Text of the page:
Omnipotence 4.1

Please read these 2 posts first:

For all, 3 | Omnipotence

For all, 3.2 | Omnipotence 2

You can find them by searching “omnipotence” using this blog’s search box.

— Me@2020-04-08 03:17:34 PM

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If X is omnipotent, X can create a stone that it cannot lift. Then X is not omnipotent, because there is a stone it cannot lift. So omnipotence is a self-contradictory concept.

What if we define omnipotence not as “being able to do anything” but as “being able to do anything except logical self-contradictory ones“?

In order words, omnipotence means that being able to do anything logically possible. Omnipotence does not mean that being able to do also logically impossible things.

This re-definition is not useful, because the original meaning of “being omnipotent” already is “being able to do anything except logical self-contradictory ones“.

There is no re-definition needed. You can only say that the re-definition clarifies the original meaning of “being omnipotent”. However, this clarification cannot eliminate the self-contradictory nature of the meaning of “omnipotence” itself. For example, the following argument is wrong.

If X is omnipotent, “X can create a stone that it cannot lift” is self-contradictory because it is contradictory to “X is omnipotent”.

Since “X can create a stone that it cannot lift” is logically impossible, it should not be a requirement of being omnipotent.

This argument is wrong because:

1. “X can create a stone that it cannot lift” is not SELF-contradictory.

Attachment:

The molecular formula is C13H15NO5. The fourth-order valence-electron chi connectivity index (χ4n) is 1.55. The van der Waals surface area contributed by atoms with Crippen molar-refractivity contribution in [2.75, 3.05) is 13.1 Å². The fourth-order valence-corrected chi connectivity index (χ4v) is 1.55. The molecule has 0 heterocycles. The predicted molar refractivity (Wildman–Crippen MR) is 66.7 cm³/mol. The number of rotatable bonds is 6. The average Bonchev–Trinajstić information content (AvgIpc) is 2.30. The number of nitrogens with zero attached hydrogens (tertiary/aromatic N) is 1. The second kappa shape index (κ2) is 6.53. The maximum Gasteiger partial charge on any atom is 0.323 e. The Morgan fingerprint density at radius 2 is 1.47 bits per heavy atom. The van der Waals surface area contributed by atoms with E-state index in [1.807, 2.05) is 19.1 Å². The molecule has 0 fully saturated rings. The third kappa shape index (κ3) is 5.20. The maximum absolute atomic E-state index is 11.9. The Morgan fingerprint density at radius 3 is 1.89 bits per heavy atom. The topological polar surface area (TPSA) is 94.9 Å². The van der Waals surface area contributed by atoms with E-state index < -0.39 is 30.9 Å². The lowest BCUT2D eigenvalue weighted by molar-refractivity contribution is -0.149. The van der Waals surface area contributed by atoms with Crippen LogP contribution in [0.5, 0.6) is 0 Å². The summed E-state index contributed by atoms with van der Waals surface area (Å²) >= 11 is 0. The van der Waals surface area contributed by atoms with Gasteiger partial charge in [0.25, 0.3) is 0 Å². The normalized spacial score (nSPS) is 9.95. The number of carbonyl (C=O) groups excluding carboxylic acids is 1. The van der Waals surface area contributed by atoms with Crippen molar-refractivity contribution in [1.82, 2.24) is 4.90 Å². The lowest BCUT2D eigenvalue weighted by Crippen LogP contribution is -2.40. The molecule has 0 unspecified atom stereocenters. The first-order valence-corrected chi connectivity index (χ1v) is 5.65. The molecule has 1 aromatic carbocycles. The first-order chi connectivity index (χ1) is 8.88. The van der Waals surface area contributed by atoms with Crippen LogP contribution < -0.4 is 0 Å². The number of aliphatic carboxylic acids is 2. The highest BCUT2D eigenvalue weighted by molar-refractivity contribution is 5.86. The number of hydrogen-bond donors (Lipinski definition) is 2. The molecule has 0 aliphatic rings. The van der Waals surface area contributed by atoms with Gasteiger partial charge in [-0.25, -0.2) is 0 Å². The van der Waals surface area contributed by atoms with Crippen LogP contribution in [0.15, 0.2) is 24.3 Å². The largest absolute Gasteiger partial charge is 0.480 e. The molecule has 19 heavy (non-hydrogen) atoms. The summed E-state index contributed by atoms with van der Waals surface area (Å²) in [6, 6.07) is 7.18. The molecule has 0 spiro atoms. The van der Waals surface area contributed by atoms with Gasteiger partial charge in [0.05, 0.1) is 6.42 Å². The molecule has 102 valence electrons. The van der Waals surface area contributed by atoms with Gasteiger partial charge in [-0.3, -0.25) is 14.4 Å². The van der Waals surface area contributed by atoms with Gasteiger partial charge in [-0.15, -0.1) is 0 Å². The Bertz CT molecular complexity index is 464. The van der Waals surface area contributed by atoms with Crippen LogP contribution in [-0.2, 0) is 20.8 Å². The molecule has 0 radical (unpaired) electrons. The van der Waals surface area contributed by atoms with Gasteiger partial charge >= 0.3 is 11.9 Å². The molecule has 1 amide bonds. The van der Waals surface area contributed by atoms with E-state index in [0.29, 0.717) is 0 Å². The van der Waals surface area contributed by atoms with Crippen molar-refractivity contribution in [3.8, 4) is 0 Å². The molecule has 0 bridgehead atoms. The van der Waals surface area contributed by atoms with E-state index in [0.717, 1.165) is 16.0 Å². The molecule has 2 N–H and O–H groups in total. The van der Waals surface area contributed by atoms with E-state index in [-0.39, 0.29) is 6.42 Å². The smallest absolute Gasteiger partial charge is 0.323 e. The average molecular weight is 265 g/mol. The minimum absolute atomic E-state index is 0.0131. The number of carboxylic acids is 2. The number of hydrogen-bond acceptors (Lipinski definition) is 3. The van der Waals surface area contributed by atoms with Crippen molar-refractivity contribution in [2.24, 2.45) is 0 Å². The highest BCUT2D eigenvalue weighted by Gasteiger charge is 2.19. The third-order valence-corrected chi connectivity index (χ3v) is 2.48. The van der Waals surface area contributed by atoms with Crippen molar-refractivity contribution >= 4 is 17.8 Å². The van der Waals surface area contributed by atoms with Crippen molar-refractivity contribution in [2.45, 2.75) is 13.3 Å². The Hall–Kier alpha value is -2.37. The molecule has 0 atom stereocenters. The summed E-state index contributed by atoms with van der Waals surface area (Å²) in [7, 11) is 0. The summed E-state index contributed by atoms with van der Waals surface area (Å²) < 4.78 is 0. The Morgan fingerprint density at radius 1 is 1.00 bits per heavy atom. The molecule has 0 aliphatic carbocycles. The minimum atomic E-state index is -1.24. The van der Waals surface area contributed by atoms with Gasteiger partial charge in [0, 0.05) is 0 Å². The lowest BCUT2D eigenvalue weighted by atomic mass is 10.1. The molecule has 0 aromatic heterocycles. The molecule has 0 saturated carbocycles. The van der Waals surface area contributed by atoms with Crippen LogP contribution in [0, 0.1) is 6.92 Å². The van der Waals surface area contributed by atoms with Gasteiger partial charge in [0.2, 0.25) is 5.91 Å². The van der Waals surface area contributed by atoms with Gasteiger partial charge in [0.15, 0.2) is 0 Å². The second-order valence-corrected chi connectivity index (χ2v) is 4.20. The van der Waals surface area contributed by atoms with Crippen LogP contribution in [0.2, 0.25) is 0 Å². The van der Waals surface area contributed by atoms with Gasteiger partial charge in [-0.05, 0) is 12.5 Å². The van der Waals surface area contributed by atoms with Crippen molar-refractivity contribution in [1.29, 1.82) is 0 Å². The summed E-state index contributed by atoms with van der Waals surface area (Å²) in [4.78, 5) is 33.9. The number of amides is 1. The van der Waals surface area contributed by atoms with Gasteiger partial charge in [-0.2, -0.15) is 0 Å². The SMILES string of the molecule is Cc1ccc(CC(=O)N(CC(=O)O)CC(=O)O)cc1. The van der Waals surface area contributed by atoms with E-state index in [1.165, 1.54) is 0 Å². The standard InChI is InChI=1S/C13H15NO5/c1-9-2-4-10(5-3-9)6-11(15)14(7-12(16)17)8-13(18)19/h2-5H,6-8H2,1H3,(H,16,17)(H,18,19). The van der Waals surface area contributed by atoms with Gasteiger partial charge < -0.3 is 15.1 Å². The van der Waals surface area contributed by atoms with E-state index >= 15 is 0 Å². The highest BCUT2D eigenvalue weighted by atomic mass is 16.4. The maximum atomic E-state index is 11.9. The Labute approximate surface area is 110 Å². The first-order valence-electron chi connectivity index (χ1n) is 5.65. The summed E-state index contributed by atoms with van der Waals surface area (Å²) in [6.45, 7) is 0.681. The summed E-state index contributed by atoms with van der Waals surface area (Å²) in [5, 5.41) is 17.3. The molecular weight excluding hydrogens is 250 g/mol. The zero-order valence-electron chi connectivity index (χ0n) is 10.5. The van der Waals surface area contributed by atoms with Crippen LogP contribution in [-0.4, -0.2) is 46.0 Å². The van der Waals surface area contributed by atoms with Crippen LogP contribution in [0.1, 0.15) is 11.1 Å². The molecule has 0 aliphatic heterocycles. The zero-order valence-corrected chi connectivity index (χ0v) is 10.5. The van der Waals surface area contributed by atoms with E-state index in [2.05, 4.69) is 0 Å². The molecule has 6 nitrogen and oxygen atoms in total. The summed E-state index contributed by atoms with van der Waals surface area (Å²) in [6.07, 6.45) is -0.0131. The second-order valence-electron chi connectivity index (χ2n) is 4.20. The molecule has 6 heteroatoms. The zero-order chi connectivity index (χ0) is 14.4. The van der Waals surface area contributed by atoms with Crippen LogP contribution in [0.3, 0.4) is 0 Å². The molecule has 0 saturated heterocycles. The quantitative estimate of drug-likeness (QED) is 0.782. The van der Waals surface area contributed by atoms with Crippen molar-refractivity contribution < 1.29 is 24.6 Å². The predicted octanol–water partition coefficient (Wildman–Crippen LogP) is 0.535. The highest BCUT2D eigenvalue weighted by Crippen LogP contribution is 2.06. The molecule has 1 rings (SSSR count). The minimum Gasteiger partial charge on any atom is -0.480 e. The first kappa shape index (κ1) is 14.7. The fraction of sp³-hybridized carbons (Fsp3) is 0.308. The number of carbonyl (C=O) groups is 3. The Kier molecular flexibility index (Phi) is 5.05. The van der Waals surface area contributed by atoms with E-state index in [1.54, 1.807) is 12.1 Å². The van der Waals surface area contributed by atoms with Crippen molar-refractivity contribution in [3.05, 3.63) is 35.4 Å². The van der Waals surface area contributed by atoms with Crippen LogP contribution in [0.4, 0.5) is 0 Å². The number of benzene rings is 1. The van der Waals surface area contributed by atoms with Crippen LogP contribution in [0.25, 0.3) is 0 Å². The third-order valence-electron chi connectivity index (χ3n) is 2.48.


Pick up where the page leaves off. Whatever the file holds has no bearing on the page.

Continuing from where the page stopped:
2. “X can create a stone that it cannot lift” is not logically impossible, because, for example, even a human being can create an object that he cannot lift. For example, human beings can create a car that no single person can lift.

Then someone might keep arguing that

But if X is omnipotent, “X can create a stone that it cannot lift” means that “X is omnipotent and X can create a stone it cannot lift”, which is logically impossible. So “X cannot create a stone that it cannot lift” does not make X non-omnipotent.

In other words, “whether X can create a stone that it cannot lift” should not be the requirement of the omnipotence test.

The argument is wrong, because what we are questioning is

Can someone X be omnipotent?

or

Is omnipotence logically possible?

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Remember:

“Being logically possible” means “not self-contradictory”.

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If “X is omnipotent” is true,

then “X can create a stone that it cannot lift” is true.

Then “there is a stone that X cannot lift” is true.

Then “X is not omnipotent” is true.

But “X is not omnipotent” is contradictory to the assumption “X is omnipotent“.

So “X is omnipotent” is self-contradictory.

So the question “whether an entity X can be omnipotent and create a stone that it cannot lift” is illegitimate because “an entity X is omnipotent” is logically impossible in the first place. It should not be placed within a question.

Note that our omnipotent test is

“whether an entity X can create a stone that it cannot lift”,

NOT “whether an entity X can be omnipotent and create a stone that it cannot lift”,

NOR “whether an omnipotent entity X can create a stone that it cannot lift”.

— Me@2020-03-30 06:52:58 AM

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2020.04.10 Friday (c) All rights reserved by ACHK